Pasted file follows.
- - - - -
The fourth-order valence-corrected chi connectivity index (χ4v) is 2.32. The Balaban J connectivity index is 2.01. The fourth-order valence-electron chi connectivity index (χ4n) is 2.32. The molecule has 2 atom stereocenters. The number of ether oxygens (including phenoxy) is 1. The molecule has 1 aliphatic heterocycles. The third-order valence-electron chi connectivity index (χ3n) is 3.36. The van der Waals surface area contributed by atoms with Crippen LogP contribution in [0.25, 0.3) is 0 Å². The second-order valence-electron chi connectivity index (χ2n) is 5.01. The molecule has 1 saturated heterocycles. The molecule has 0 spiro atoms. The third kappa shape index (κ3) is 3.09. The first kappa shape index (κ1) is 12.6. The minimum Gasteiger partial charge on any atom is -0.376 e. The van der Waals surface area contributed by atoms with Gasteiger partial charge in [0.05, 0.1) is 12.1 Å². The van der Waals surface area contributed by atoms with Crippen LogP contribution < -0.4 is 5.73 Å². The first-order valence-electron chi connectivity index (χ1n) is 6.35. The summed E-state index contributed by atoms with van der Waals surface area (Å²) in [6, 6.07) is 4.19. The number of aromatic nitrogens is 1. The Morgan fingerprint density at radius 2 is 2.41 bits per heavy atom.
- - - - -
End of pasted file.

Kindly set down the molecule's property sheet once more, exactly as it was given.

The fourth-order valence-corrected chi connectivity index (χ4v) is 2.32. The Balaban J connectivity index is 2.01. The fourth-order valence-electron chi connectivity index (χ4n) is 2.32. The molecule has 2 atom stereocenters. The number of ether oxygens (including phenoxy) is 1. The molecule has 1 aliphatic heterocycles. The third-order valence-electron chi connectivity index (χ3n) is 3.36. The van der Waals surface area contributed by atoms with Crippen LogP contribution in [0.25, 0.3) is 0 Å². The second-order valence-electron chi connectivity index (χ2n) is 5.01. The molecule has 1 saturated heterocycles. The molecule has 0 spiro atoms. The third kappa shape index (κ3) is 3.09. The first kappa shape index (κ1) is 12.6. The minimum Gasteiger partial charge on any atom is -0.376 e. The van der Waals surface area contributed by atoms with Gasteiger partial charge in [0.05, 0.1) is 12.1 Å². The van der Waals surface area contributed by atoms with Crippen LogP contribution < -0.4 is 5.73 Å². The first-order valence-electron chi connectivity index (χ1n) is 6.35. The summed E-state index contributed by atoms with van der Waals surface area (Å²) in [6, 6.07) is 4.19. The number of aromatic nitrogens is 1. The Morgan fingerprint density at radius 2 is 2.41 bits per heavy atom.